November 16, 2010 · Posted in The Capitol · Comment 

Arianna Huffington has become an online mogul by convincing big donors to pay her for content others generate for free.  Did she steal the idea?

Two Democratic consultants are accusing Arianna Huffington and her business partner of stealing their idea for the powerhouse liberal website Huffington Post. Peter Daou and James Boyce charge that Huffington and partner Ken Lerer designed the website from a plan they had presented them, and in doing so, violated a handshake agreement to work together, according to a lawsuit to be filed in New York State Supreme Court in Manhattan.

“Huffington has styled herself as a ‘new media’ maven and an expert on the effective deployment of news and celebrity on the Internet in the service of political ends,” says the complaint. “As will be shown at trial, Huffington’s and Lerer’s image with respect to the Huffington Post is founded on false impressions and inaccuracies: They presented the ‘new media’ ideas and plans of Peter Daou and James Boyce as their own in order to raise money for the website and enhance their image, and breached their promises to work with Peter and James to develop the site together.”

The suit against Huffington, Lerer, and Huffington Post also sheds light on the very political aims of the left’s most powerful - and valuable - online voice. Democrats need “to develop a dominant position within the Internet,” Daou said during an early meeting about the site, according to the complaint. “It is a system [for] pushing the message, not just for fundraising,” he allegedly said.

Huffington called the charge of stolen ideas and broken deals “a completely absurd, ludicrous supposition” from men whom she’d turned down for jobs on the site.

[...]

The lawsuit touches on the same legal frontiers of intellectual property and deal-making as did a famous lawsuit Facebook settled in 2008. The success of the suit, which seeks unspecified damages, will hinge on whether Daou and Boyce can prove they had offered “something more specific than a generalized notion” and that Huffington had agreed to make them part of the deal, said Dan Kornstein, a prominent New York litigator.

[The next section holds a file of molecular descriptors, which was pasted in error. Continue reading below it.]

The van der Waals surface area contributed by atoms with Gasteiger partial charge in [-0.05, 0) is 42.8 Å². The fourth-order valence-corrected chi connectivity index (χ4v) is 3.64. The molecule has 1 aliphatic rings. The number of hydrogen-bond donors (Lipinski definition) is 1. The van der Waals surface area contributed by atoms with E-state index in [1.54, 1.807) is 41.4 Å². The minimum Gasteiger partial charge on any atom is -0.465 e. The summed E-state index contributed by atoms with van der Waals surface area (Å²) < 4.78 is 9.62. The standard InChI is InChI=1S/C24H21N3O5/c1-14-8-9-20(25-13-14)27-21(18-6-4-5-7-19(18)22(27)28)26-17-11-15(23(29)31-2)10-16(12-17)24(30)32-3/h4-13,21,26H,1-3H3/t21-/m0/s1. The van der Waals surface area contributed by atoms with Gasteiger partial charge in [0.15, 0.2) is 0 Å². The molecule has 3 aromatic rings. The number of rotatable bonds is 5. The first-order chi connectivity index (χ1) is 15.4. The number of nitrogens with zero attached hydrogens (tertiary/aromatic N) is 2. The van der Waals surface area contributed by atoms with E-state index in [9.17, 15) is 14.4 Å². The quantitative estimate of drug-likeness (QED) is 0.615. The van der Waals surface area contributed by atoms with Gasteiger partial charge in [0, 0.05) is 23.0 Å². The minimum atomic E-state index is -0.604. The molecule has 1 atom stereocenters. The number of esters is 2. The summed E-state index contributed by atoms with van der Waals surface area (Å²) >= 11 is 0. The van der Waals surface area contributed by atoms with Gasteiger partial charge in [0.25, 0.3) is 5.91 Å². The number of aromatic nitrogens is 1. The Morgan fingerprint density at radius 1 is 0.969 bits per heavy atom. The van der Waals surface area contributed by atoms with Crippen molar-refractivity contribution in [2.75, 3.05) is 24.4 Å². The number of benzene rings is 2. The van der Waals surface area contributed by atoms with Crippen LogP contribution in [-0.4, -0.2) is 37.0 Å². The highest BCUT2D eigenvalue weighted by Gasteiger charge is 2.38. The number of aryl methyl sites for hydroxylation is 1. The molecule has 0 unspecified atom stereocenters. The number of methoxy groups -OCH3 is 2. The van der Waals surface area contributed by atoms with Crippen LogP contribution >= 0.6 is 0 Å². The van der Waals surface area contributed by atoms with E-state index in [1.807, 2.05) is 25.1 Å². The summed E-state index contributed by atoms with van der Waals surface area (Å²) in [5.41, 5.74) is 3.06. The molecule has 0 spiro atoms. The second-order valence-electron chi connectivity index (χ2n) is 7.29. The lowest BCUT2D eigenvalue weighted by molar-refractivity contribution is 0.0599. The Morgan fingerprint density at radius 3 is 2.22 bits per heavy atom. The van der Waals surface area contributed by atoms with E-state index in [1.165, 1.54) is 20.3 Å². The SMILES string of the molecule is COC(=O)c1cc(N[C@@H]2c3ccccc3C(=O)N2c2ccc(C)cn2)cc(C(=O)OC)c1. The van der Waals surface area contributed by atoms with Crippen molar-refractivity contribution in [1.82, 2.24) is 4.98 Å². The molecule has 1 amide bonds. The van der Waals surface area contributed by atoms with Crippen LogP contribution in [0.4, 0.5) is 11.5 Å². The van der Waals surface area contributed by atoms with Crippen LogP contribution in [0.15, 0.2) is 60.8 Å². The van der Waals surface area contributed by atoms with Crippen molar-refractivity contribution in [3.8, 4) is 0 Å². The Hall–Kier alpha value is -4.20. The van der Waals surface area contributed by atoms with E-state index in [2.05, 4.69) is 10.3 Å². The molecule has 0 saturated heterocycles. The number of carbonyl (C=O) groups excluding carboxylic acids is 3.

Huffington Post has emerged as a juggernaut since its launch on May 9, 2005. The site’s front page offers a leftward tilt on political news, a sort of mirror image of the Drudge Report. A cadre of bloggers contribute analysis for free and a growing staff provides original content on politics and whatever other content - notably, celebrity - drives traffic and buzz.

I’ve had some interactions over the years with Peter Daou and find the notion that he presented a business plan to Huffington quite plausible.  Indeed, infinitely more plausible than the idea that Huffington, who had no previous media or online experience, came up with it all by her lonesome.

But I tend to agree with John Hawkins:

[S]uggesting that “political luminaries and public figures should be invited to blog” isn’t all that unique. Conservative websites like Townhall had been running articles from big name conservative columnists for years before the HuffPO came along. Saying to Arianna, “Gee, you know celebrities, so you should ask some of them to blog isn’t exactly a ground breaking idea.” Moreover, it doesn’t actually provide the investment dollars or the celebrities that helped HuffPO make a name for itself.

Ann Althouse concurs:

This might be interesting — a stark presentation of the Huffington Post’s political agenda. But, really, I’m not too impressed with this notion of stealing “the idea” for a business. Was there a contract or a partnership or not? And it’s not much of an idea anyway — a “dominant” website with a political slant. The trick is to do it well and get the traffic. Anyone could try to do it. Huffington did it.

[...]

The complaint says the idea was for “a collective of blogs by notable personalities, non-partisan news aggregation, issue-specific web pages, scoops and exclusives derived from the founders’ personal relationships with Democratic Party and media insiders, and online community-building, with the purpose of driving Internet traffic and ‘page views’ for politically progressive messaging.” I’m not impressed.